How Prepared Are YOU For A Hurricane?

As our hearts go out to those in Texas affected by the devastation of Hurricane Harvey, I can’t help but to wonder how prepared am I for a natural disaster. How do I prepare? Where do I begin?

According to the Federal Emergency Management Agency (FEMA), floods are the main source of natural disasters in the country, yet only about 13% of homeowners have flood insurance. If you don’t have flood insurance, research and invest in flood insurance.

Each year, various parts of the United States experience heavy rains, strong winds, floods, and coastal storm surges from tropical storms and hurricanes. Affected areas include all Atlantic and Gulf of Mexico coastal areas and areas over 100 miles inland, Puerto Rico, the U.S. Virgin Islands, Hawaii, parts of the Southwest, the Pacific Coast, and the U.S. territories in the Pacific. A significant per cent of fatalities occur outside of landfall counties with causes due to inland flooding.

The Atlantic hurricane season runs from June 1 to November 30, with the peak occurring between mid-August and late October. The Eastern Pacific hurricane season begins May 15 and ends November 30.

Here are some basic tips to ensure you’re prepared for a hurricane:

  • If you are ordered to evacuate, know the local hurricane evacuation route(s) to take and have a plan for where you can stay. Contact your local emergency management agency for more information.
  • Put together a disaster supply kit, containing cash, a flashlight, batteries, first aid supplies, and medications.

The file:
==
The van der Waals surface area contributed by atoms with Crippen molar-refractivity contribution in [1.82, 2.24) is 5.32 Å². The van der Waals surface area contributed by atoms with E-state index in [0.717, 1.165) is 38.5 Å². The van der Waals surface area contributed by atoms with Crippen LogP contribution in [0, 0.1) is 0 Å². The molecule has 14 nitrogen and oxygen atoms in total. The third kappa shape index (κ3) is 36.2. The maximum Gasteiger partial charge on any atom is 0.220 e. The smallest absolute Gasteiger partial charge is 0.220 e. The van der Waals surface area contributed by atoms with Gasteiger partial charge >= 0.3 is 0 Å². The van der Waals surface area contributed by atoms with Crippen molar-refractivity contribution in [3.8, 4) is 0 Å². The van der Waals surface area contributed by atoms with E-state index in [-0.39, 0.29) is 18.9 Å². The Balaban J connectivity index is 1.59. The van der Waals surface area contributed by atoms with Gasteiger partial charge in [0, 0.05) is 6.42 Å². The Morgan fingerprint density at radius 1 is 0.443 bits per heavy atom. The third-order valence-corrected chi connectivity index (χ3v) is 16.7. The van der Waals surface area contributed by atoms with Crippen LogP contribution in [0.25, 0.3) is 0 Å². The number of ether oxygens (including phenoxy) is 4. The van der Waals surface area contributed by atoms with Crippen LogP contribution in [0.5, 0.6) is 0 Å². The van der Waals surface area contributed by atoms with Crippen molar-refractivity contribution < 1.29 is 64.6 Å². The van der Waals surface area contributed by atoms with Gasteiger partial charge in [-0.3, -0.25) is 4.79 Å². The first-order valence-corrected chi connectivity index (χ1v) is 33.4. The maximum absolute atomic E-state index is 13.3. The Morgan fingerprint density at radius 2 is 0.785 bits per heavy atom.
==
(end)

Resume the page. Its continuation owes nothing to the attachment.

• If you decide to stay in your home, stock up on supplies in case you lose power and water for several days and you are not able to leave due to flooding or blocked roads.
  • Make a family emergency communication plan and review it annually prior to the start of hurricane season.
  • Sign up for emergency notifications via text or email. To find out what alerts are available in your area, search the Internet with your town, city, or county name and the word “alerts.”

Here’s a great start. For more information on how to best prepare for a hurricane, see here.

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I am a digital content creator and have worked in the digital space for more than ten years. "Robinrazzi" is a nickname given from a former colleague because I'm known for having a camera in hand at all times. I have traveled the world covering entertainment events, celebrities and anything trending. I earned my BA in Communications from Penn State and a MS in Marketing from Johns Hopkins University. I currently serve as Director of Digital Content for WHUR and the Howard University Radio Network.

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